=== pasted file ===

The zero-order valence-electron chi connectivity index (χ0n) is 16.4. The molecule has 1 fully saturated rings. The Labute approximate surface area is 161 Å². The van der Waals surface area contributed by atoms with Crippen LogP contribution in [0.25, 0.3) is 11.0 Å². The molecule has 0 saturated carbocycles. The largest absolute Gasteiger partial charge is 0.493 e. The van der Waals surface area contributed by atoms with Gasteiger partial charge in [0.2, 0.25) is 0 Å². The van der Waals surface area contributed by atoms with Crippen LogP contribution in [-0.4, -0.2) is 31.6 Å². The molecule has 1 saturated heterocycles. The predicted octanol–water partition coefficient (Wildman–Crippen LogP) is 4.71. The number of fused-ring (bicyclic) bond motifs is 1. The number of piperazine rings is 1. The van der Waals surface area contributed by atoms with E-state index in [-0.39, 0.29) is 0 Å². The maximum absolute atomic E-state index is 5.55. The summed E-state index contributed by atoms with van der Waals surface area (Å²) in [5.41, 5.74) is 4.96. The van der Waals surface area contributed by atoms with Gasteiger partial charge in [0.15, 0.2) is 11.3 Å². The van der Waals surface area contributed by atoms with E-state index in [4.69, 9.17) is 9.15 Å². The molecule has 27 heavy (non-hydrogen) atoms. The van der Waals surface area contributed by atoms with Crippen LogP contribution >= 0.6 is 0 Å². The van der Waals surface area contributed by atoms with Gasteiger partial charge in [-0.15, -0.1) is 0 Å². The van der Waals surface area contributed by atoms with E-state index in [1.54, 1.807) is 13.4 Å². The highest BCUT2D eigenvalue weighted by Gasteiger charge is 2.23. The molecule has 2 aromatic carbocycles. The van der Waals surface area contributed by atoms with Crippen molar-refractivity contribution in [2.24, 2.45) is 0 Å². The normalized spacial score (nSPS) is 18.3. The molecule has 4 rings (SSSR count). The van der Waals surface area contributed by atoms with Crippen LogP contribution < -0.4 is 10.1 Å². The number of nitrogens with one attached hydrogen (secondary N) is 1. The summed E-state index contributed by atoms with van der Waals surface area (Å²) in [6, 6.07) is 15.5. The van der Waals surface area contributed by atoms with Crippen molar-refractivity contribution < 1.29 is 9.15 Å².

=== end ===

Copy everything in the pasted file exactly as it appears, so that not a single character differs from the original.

The zero-order valence-electron chi connectivity index (χ0n) is 16.4. The molecule has 1 fully saturated rings. The Labute approximate surface area is 161 Å². The van der Waals surface area contributed by atoms with Crippen LogP contribution in [0.25, 0.3) is 11.0 Å². The molecule has 0 saturated carbocycles. The largest absolute Gasteiger partial charge is 0.493 e. The van der Waals surface area contributed by atoms with Gasteiger partial charge in [0.2, 0.25) is 0 Å². The van der Waals surface area contributed by atoms with Crippen LogP contribution in [-0.4, -0.2) is 31.6 Å². The molecule has 1 saturated heterocycles. The predicted octanol–water partition coefficient (Wildman–Crippen LogP) is 4.71. The number of fused-ring (bicyclic) bond motifs is 1. The number of piperazine rings is 1. The van der Waals surface area contributed by atoms with E-state index in [-0.39, 0.29) is 0 Å². The maximum absolute atomic E-state index is 5.55. The summed E-state index contributed by atoms with van der Waals surface area (Å²) in [5.41, 5.74) is 4.96. The van der Waals surface area contributed by atoms with Gasteiger partial charge in [0.15, 0.2) is 11.3 Å². The van der Waals surface area contributed by atoms with E-state index in [4.69, 9.17) is 9.15 Å². The molecule has 27 heavy (non-hydrogen) atoms. The van der Waals surface area contributed by atoms with Crippen LogP contribution >= 0.6 is 0 Å². The van der Waals surface area contributed by atoms with Gasteiger partial charge in [-0.15, -0.1) is 0 Å². The van der Waals surface area contributed by atoms with E-state index in [1.54, 1.807) is 13.4 Å². The highest BCUT2D eigenvalue weighted by Gasteiger charge is 2.23. The molecule has 2 aromatic carbocycles. The van der Waals surface area contributed by atoms with Crippen molar-refractivity contribution in [2.24, 2.45) is 0 Å². The normalized spacial score (nSPS) is 18.3. The molecule has 4 rings (SSSR count). The van der Waals surface area contributed by atoms with Crippen LogP contribution < -0.4 is 10.1 Å². The number of nitrogens with one attached hydrogen (secondary N) is 1. The summed E-state index contributed by atoms with van der Waals surface area (Å²) in [6, 6.07) is 15.5. The van der Waals surface area contributed by atoms with Crippen molar-refractivity contribution < 1.29 is 9.15 Å².